Five Titans perish as submersible explodes

The Titanic submersible that’s been missing for days suffered a catastrophic loss of pressure that imploded the vessel, killing all five passengers onboard, the Coast Guard said Thursday.

Coast Guard Rear Adm. John Mauger said a remotely operated vehicle, ROV, had discovered a portion of the Titan roughly 1,600 feet from the bow of the Titanic wreck on the sea floor.

“The debris is consistent with the catastrophic loss of the pressure chamber,” Mauger said at a news conference. “Upon this determination we immediately notified the families.”

Just before the news conference, an OceanGate spokesman told The Washington Post that the passengers “have sadly been lost.”

The Coast Guard announced Thursday that a debris field was discovered within the search area.

An ROV found the tail cone of the Titan roughly 1,600 feet from part of the bowel of the Titanic on the sea floor, Mauger said. That ROV then found additional debris.
Mauger added that it’s unclear when the vessel imploded. “Right now its too early to tell,” he said.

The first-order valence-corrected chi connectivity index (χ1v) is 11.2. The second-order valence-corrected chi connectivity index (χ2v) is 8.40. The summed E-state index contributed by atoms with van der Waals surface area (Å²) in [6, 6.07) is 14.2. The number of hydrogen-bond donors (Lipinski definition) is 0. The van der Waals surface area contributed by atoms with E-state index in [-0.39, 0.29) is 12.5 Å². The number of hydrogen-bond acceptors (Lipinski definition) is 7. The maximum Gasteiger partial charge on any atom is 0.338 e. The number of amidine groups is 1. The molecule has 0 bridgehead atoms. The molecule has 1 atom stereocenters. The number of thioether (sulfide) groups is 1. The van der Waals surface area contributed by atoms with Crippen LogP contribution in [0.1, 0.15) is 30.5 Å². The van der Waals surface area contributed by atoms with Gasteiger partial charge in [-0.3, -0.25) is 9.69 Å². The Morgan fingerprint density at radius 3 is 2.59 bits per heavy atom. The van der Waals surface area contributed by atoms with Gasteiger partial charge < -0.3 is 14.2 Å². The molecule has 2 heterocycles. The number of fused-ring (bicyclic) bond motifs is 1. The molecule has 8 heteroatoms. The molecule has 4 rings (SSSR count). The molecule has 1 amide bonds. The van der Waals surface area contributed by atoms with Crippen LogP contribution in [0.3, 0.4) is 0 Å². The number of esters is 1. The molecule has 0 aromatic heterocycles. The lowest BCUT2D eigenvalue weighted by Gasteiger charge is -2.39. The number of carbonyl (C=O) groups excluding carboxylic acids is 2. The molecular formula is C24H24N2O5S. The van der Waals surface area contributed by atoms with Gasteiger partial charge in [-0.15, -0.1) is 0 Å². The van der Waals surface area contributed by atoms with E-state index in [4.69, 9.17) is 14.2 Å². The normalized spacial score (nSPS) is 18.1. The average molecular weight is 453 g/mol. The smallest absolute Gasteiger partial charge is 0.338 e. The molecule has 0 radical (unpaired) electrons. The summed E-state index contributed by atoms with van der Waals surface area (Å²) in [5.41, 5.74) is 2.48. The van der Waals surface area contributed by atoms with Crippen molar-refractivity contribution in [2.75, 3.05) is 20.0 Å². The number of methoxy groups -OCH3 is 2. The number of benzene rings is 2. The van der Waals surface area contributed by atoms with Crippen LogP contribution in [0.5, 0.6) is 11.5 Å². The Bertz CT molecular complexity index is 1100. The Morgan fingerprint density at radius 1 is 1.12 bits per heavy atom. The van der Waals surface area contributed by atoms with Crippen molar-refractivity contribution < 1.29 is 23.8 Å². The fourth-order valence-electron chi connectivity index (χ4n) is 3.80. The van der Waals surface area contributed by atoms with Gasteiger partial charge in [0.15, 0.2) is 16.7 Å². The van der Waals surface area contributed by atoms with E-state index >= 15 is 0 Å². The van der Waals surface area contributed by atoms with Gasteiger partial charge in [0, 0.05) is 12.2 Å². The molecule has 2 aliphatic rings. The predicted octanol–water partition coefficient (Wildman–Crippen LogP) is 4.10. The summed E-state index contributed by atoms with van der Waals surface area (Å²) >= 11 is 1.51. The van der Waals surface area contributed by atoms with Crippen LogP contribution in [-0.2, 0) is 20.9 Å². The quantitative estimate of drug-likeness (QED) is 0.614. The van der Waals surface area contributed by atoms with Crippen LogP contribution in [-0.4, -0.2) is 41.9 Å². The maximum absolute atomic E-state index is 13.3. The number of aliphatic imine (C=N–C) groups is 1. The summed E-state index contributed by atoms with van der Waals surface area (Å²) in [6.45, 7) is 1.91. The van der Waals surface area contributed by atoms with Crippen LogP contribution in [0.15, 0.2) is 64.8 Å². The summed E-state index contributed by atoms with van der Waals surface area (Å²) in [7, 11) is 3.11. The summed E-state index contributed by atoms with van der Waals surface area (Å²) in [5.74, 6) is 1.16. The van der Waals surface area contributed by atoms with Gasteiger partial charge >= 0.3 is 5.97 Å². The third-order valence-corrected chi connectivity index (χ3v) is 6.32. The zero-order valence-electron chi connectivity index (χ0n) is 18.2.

When asked whether he thinks there should be changes in safety regulations or inspections surrounding submersibles, Mauger replied, “those questions about the regulations that apply and the standards, that’s going to be, I’m sure, a focus of future review.”

After an extensive search, the Coast Guard found debris fields that have been indentified as the Titan submersible. OceanGate, the tour company, has said all 5 passengers are believed dead. Get the latest news on the missing submersible.

The Titan: The voyage to see the Titanic wreckage is eight days long, costs $250,000 and is open to passengers age 17 and older. The Titan is 22 feet long, weighs 23,000 pounds and “has about as much room as a minivan,” according to CBS correspondent David Pogue. Here’s what we know about the missing submersible.

The search: The daunting mission covers the ocean’s surface and the vast depths beneath. The search poses unique challenges that are further complicated by the depths involved. This map shows the scale of the search near the Titanic wreckage.

The passengers are Hamish Harding, an aviation businessman, aircraft pilot and seasoned adventurer, posted on Instagram that he was joining the expedition and said retired French navy commander Paul-Henri Nargeolet was also onboard.

British Pakistani businessman Shahzada Dawood, 48, and his son, Suleman, 19, were also on the expedition, their family confirmed.

The CEO of OceanGate, the submersible expedition company, was also on the vessel. Here’s what we know about the five missing passengers.


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